EL PASO — A 7-year-old Guatemalan girl who collapsed in Border Patrol custody in December — one of two child deaths that month — died from a bacterial infection that spread to her bloodstream and caused multiple organ failure, according to an autopsy report released Friday.
The El Paso County Medical Examiner's office concluded after a nearly four-month investigation that Jakelin Caal Maquin died of Streptococcal sepsis, which spread to her liver, lungs and other organs.
The 18-page report by Medical Examiner Mario Rascon described a "rapidly progressive infection," with "substantial clinical deterioration."
The findings add to U.S. Customs and Border Protection's initial reports that Jakelin succumbed to dehydration, shock and liver failure after she and her father were apprehended crossing from Mexico into the United States illegally on Dec. 6. They were held for several hours in federal custody, where the young girl vomited, had a fever and experienced difficulty breathing. She was taken to an El Paso hospital, where she died Dec. 8.
The report did not resolve disputes over whether Jakelin was taken to the hospital for treatment quickly enough and whether she was given sufficient water after she and her father crossed into a remote New Mexico outpost, part of a group of more than 160 migrants. About two weeks later, Felipe Gomez Alonzo, 8, also from Guatemala, died after several days in federal custody. His death is under investigation in New Mexico, an official said.
"While the report sheds some light on Jakelin's cause of death, it still leaves many questions that require further review," lawyers for Jakelin's family said Friday. "The report's findings suggest that Jakelin's chances of surviving would have been improved with earlier medical intervention. As we requested back in December of last year, the family seeks a thorough independent investigation of this matter to learn why medical intervention was delayed."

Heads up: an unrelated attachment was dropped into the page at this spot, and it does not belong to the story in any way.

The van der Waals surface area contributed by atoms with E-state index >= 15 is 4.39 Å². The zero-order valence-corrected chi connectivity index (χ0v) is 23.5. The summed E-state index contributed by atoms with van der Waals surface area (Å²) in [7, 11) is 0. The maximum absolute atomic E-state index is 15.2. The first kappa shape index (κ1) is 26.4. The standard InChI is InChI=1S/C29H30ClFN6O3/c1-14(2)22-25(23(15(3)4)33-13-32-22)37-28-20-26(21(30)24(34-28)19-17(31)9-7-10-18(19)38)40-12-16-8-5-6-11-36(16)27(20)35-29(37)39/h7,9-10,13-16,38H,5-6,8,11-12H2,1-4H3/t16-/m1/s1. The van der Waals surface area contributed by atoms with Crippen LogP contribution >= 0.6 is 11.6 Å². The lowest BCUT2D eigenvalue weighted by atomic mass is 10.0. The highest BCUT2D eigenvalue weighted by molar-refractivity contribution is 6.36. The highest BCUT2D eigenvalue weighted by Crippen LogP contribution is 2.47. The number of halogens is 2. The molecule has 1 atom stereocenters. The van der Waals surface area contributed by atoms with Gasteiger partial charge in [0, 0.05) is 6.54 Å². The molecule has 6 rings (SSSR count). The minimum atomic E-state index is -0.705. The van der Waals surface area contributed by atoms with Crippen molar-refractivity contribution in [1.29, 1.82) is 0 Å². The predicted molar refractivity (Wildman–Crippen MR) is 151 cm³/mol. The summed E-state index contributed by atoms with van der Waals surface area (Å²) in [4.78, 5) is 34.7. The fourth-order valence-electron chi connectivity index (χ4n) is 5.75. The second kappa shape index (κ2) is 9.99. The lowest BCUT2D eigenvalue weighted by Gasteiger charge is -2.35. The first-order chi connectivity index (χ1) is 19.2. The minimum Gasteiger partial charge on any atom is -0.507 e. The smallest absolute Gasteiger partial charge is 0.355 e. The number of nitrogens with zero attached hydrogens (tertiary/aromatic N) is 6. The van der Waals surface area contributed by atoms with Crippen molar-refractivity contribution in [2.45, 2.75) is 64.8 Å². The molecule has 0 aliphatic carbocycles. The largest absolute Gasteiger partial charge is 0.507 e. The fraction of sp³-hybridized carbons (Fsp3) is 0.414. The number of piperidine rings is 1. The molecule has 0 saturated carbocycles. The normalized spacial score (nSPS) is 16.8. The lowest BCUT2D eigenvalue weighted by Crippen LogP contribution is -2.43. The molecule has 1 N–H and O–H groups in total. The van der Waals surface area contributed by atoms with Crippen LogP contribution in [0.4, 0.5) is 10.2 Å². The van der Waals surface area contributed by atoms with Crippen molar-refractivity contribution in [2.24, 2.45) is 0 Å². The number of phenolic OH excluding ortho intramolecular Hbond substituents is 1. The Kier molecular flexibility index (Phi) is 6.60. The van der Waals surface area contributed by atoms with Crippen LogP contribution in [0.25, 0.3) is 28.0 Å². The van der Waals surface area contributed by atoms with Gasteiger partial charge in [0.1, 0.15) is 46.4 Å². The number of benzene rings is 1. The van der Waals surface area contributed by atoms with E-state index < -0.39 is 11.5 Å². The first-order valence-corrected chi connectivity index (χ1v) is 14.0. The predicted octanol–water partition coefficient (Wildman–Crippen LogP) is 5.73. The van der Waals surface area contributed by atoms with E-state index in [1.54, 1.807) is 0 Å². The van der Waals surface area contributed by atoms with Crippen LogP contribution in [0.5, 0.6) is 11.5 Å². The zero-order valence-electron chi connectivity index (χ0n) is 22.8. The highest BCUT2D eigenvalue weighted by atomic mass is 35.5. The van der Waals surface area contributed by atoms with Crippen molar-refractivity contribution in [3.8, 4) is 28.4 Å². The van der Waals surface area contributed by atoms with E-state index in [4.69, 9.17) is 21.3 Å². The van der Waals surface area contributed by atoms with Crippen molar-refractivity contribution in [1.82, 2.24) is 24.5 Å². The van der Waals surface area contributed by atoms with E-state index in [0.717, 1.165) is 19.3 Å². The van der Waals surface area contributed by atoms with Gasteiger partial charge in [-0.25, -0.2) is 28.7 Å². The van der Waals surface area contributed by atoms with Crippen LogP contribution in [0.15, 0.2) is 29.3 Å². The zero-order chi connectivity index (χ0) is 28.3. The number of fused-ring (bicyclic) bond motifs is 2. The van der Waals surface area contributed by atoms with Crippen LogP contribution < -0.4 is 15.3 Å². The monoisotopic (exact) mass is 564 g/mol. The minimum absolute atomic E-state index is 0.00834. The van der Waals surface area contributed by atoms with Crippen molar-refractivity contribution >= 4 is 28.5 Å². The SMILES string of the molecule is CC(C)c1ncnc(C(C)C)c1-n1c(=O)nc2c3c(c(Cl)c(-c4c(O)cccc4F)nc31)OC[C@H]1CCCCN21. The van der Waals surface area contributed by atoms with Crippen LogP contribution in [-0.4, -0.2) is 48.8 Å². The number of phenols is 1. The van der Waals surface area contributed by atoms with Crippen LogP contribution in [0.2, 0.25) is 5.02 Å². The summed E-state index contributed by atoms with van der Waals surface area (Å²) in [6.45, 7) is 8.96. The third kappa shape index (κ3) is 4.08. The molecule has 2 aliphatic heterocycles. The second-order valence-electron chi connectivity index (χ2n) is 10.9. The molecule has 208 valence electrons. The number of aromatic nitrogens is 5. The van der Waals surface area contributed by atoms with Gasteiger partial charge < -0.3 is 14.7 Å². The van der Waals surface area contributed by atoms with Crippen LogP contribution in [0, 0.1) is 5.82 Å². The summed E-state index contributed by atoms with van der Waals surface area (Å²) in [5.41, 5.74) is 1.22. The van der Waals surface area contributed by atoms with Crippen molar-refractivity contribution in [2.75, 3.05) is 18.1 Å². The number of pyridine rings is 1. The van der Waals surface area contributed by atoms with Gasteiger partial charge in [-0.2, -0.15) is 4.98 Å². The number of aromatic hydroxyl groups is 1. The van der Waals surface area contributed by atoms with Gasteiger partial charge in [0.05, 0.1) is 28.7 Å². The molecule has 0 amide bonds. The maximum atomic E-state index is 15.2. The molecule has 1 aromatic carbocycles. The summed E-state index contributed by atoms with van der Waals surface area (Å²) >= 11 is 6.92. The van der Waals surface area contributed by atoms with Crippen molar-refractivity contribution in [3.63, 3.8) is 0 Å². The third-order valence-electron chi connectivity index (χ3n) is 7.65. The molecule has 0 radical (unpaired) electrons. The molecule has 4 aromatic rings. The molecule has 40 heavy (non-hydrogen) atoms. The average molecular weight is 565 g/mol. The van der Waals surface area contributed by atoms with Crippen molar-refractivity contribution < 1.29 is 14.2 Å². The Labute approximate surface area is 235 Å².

The deaths of the children caused heightened scrutiny of detention conditions and spurred officials to send medical teams and helicopters to screen arriving families. The deaths also raised concerns about massive groups of Central American families surrendering at the southern border.
Colleen Kraft, immediate past president of the American Academy of Pediatrics, renewed calls for CBP to allow trained pediatricians to screen children so they can identify urgent medical conditions as the children arrive.
"It's quite possible that she could've been showing some of the early signs of shock and that was missed," Kraft said.
Tekandi Paniagua, Guatemala's consul in Del Rio, said Jakelin's father, who was released, remains in the United States awaiting a court hearing. The matter is "in the lawyers' hands," Paniagua said.
Earlier this week, CBP Commissioner Kevin McAleenan called for more resources at the border, saying that the law enforcement agency is overwhelmed because of the volume of migrants it is encountering, including families with infants, some of whom are suffering from serious medical issues, including high fevers and seizure disorders.
"We are doing everything we can to simply avoid a tragedy in a CBP facility," McAleenan said. "But with these numbers, with the types of illnesses we're seeing at the border, I fear that it's just a matter of time."
Members of Congress and advocates say they are concerned that the Trump administration is failing to provide adequate care.
Congressman Raul Ruiz, D-Calif., who said he is working on legislation to improve care, called the conditions where Jakelin was held "woefully insufficient."